BMW i5 long-term test: report 6

Does the electric version of BMW’s latest 5 Series executive saloon impress as much as the larger and pricier i7? We're living with an i5 to find out...

Steve Huntingford test driving BMW i5

The Car BMW i5 eDrive40 M Sport Pro Run by Steve Huntingford, editor

Why it’s here To see if BMW’s latest electric car feels special enough to justify its hefty pricing when you live with it day-to-day

Needs to Combine outstanding comfort and refinement with strong performance, an enjoyable drive and a good real-world range

Mileage 3882 List price £77,105 Target Price £71,771 Price as tested £92,570 Test range 276 miles Official range 338 miles

23 April 2024 – Second (and third) opinion

As Ricky Gervais once said, if you try to please everyone, you’ll end up pleasing no one. And that doesn’t just apply to comedy.

Products that are clearly intended to be as inoffensive as possible, are invariably bland and forgettable. Sure, they might function perfectly adequately, but people aren’t going to be queuing up in front of a store to buy them or raving about them to friends and family.

On reflection, I reckon this was in the minds of the team behind the interior of my BMW i5, because its design is very much of the Marmite variety.

BMW i5 LT being debated

While I was on holiday for a couple of weeks recently, I left the i5 at the office so other What Car? staffers could have a go in it, and when I returned, managing editor Allan Muir told me how much he disliked the dashboard.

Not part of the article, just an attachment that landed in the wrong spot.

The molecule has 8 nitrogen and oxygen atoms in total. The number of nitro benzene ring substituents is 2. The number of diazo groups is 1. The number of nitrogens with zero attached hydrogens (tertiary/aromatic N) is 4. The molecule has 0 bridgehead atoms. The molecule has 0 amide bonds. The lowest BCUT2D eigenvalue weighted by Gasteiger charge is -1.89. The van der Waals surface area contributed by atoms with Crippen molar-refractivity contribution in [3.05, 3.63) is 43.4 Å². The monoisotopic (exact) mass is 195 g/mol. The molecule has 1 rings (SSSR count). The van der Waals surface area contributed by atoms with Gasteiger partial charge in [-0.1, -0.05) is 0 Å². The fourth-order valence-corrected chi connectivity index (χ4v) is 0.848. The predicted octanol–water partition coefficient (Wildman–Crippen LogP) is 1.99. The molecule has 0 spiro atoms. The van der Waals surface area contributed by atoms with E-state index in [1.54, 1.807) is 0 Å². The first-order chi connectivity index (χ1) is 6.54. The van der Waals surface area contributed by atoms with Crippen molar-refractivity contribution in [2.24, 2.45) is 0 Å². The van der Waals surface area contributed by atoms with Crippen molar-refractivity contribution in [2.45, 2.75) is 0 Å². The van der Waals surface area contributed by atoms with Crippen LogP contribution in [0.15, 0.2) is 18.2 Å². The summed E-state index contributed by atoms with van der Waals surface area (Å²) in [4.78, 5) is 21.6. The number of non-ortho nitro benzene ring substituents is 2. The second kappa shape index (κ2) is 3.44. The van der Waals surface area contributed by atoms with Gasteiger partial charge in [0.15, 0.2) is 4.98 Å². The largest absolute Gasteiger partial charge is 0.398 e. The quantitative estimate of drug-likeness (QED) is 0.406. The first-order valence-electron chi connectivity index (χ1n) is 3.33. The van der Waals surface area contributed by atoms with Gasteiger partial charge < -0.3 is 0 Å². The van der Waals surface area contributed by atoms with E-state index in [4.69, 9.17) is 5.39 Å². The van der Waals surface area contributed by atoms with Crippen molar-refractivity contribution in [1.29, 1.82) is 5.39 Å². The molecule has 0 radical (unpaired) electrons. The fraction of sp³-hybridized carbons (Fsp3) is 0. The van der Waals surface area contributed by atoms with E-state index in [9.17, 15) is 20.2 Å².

In particular, he hated the thick, crystal-like ambient lighting strip that runs across it and through to the doors, describing it as “very tacky”. And while I initially thought it might be the shade of pink selected by my seven-year-old daughter that he’d found off-putting (you can change the colour to pretty much anything you want), Allan said that it was actually the overwhelming scale of the lighting that was most offensive to him.

By contrast, deputy digital editor Darren Moss was a huge fan of this feature, saying “it makes the i5’s interior feel really special day and night, specifically because the ambient lighting isn’t confined to small strips which aren’t bright enough to be effective until night-time”.

BMW i5 LT door speaker

Darren also liked the fact that these strips aren’t just there for style, but are also functional; for example, they pulse red if the hazard warning lights are activated.

Beyond stuff that’s merely a matter of personal taste, Allan had a problem with the position of the iDrive rotary controller in the i5 (which is used to scroll through the car’s various onscreen menus), saying that it’s too far forward to fall readily to hand for him.

Interestingly, it’s in exactly the right position for me, but then I’m somewhat shorter than Allan, so have the driving seat closer to the steering wheel. But I do agree with him that the dial’s considerable diameter makes it slightly more awkward to turn and press than the ones in some other BMWs and Allan’s Mazda MX-30 R-EV.

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